How a Nobel Prize-winning economist became an advocate for preschool
James Heckman is one of the world’s most distinguished economists. He built his career studying the labor market. In 2000, he won the Nobel Prize.
But in recent years, Heckman has become famous for something else. He is now one of the country’s leading advocates for investments in early childhood education. Earlier this month, I had a chance to sit down with him to find out how an economist came to care about preschool.
We met at a church in Oak Park, Illinois where Heckman was giving a speech. The pulpit is a fitting place for James Heckman, because he has a gospel to share. It is a gospel of data.
In the 1990s, Heckman came across some data that was disappointing. At the time, there was a lot of interest in genetics. There was new research showing that a person’s IQ was largely determined by genetics, and that IQ was by far the best predictor of how successful a person could be in life. Basically, people were stuck where they started out.
"So I got a little depressed by that," Heckman says. "And then I realized that you actually had – there was - evidence – scattered evidence … that suggested that if you started early enough, you could actually make a difference."
Heckman himself had proven that starting late was a bad idea. He’s a labor economist, so he looked at how job retraining programs helped give workers a boost in the market. According to his research, they didn’t.
But then Heckman started looking at early education. He started researching a project that started in Ypsilanti in the 1960s. It was a famous project – you might have heard of it – called the Perry Preschool project. There were a lot of aspects to Perry, but one important thing to know is that all of the kids enrolled in the program were from high poverty homes. And, on one measure at least, the program was a failure.
"The kids were entered at age three and four," Heckman says. "By age 10, the IQs of the kids in the program are no smarter than those randomized out – no difference."
This supported the depressing research Heckman had come across in the 1990s. There was no benefit to IQ for the kids in Perry preschools.
"But yet, 40 years later, they have much greater social and economic participation," he says. "Higher earnings, the girls go to school much more, the boys are making money, they’re employed much more than the boys who weren’t in the program, much less crime."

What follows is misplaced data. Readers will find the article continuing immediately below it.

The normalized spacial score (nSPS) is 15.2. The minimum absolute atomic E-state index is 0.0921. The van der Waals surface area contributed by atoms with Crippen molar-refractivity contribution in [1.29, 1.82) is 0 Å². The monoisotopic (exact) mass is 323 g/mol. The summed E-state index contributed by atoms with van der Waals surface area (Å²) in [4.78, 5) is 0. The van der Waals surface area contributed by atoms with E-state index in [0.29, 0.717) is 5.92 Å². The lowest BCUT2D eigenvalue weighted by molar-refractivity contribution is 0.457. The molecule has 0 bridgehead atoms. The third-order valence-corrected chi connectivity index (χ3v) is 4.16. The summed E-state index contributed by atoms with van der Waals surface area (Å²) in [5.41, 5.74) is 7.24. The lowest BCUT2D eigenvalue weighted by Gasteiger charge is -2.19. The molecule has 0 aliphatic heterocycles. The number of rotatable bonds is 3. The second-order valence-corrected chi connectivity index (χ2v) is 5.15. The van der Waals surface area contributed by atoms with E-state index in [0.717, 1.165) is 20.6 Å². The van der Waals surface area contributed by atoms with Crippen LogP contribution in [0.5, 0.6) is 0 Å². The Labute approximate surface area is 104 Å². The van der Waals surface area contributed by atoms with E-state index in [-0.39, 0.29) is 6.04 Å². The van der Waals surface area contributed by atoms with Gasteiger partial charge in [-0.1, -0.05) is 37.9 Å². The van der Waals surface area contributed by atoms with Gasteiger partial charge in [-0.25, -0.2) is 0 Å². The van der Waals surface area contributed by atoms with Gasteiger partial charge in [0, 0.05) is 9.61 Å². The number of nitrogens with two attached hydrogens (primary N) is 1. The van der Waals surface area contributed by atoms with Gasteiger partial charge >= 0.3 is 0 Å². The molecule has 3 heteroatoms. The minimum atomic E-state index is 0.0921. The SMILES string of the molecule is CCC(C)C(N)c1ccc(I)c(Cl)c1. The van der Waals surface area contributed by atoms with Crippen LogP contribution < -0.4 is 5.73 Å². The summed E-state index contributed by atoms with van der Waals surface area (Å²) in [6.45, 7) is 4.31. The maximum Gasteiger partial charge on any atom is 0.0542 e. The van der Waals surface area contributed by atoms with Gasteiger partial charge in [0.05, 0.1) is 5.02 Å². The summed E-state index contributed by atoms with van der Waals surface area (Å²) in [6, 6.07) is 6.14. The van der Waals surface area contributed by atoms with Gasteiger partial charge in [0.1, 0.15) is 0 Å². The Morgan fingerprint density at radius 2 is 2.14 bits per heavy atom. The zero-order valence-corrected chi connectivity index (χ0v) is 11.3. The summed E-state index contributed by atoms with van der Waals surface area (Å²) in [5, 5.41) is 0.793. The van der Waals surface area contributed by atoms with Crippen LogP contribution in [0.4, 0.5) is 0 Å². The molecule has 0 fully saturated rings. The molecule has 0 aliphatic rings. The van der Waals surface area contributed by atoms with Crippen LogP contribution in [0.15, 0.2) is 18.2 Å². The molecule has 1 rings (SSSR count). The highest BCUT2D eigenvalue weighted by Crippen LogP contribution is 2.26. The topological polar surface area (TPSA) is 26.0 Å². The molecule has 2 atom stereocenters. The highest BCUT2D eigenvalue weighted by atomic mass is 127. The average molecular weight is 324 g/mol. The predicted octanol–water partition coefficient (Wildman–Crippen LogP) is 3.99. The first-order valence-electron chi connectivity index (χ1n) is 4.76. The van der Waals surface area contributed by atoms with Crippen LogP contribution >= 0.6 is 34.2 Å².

So, Heckman, being an economist, did a benefit/cost calculation for the Perry Preschool project. He found that for every dollar invested:
"You are getting rates of return of somewhere between six to 10 percent per annum," he says. "On like a passbook savings account, that looks pretty good by current standards,"
Here was a clear conclusion, supported by data: preschool pays off.
But it still didn’t explain why preschool pays off.
For that, Heckman had to reject nearly half a century of conventional wisdom about education. He had to get over IQ.
"The so-called science of education in the 1960s was all based on cognitive psychology. And the measure of what schools created was IQ," Heckman says. "And so you say, ‘Okay, IQ is very important.’ And it is important. But what it also missed was there are all these other traits that somehow got lost."
These were the traits that were emphasized at the Perry Preschool project. Heckman says the Perry preschoolers planned out their activity for the day, they did the activity and then they reviewed the activity. It was an exercise of keeping kids on task, teaching them persistence and self-control.
"So it was teaching these social skills, some people say teaching character," Heckman says. "And that’s the hidden dimension of this program, which is totally ignored in the current public policy."
And that’s what Heckman is trying to change. He now leads a team of about 40 researchers and staff. He has a D.C. based public relations firm, paid for with private grant money.
All of it to investigate and spread – or even preach - the idea that preschool matters – not just to the children, but to our economy.
"Because there are huge economic returns," Heckman says. "And intellectually, it creates huge, very interesting problems for economists to solve. I mean, these are economic problems: skills. We’re talking about producing skills. Skills are the core of the modern economy."
Heckman says the earlier you start building those skills, the more return there is for society.